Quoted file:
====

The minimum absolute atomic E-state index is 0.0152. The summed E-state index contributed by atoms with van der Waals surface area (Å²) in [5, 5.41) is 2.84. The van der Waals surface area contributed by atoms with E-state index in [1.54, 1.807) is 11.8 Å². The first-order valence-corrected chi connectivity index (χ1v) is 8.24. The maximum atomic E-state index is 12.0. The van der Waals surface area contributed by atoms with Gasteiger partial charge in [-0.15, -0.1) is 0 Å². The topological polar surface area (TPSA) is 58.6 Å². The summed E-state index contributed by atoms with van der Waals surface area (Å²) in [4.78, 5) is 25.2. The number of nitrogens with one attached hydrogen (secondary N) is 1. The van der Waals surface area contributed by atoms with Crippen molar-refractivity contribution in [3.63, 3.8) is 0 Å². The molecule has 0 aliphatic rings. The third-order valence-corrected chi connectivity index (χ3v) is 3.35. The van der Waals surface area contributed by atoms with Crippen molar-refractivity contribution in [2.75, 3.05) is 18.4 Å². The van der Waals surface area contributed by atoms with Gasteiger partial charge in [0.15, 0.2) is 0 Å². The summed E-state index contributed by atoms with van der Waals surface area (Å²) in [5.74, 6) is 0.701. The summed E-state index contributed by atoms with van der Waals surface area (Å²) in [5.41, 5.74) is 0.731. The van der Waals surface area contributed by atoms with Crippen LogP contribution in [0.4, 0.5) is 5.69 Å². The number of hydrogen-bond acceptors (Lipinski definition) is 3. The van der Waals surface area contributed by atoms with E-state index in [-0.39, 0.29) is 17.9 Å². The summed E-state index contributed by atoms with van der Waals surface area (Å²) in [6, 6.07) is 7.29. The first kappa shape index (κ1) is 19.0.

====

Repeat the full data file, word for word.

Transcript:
The minimum absolute atomic E-state index is 0.0152. The summed E-state index contributed by atoms with van der Waals surface area (Å²) in [5, 5.41) is 2.84. The van der Waals surface area contributed by atoms with E-state index in [1.54, 1.807) is 11.8 Å². The first-order valence-corrected chi connectivity index (χ1v) is 8.24. The maximum atomic E-state index is 12.0. The van der Waals surface area contributed by atoms with Gasteiger partial charge in [-0.15, -0.1) is 0 Å². The topological polar surface area (TPSA) is 58.6 Å². The summed E-state index contributed by atoms with van der Waals surface area (Å²) in [4.78, 5) is 25.2. The number of nitrogens with one attached hydrogen (secondary N) is 1. The van der Waals surface area contributed by atoms with Crippen molar-refractivity contribution in [3.63, 3.8) is 0 Å². The molecule has 0 aliphatic rings. The third-order valence-corrected chi connectivity index (χ3v) is 3.35. The van der Waals surface area contributed by atoms with Crippen molar-refractivity contribution in [2.75, 3.05) is 18.4 Å². The van der Waals surface area contributed by atoms with Gasteiger partial charge in [0.15, 0.2) is 0 Å². The summed E-state index contributed by atoms with van der Waals surface area (Å²) in [5.74, 6) is 0.701. The summed E-state index contributed by atoms with van der Waals surface area (Å²) in [5.41, 5.74) is 0.731. The van der Waals surface area contributed by atoms with Crippen LogP contribution in [0.4, 0.5) is 5.69 Å². The number of hydrogen-bond acceptors (Lipinski definition) is 3. The van der Waals surface area contributed by atoms with E-state index in [-0.39, 0.29) is 17.9 Å². The summed E-state index contributed by atoms with van der Waals surface area (Å²) in [6, 6.07) is 7.29. The first kappa shape index (κ1) is 19.0.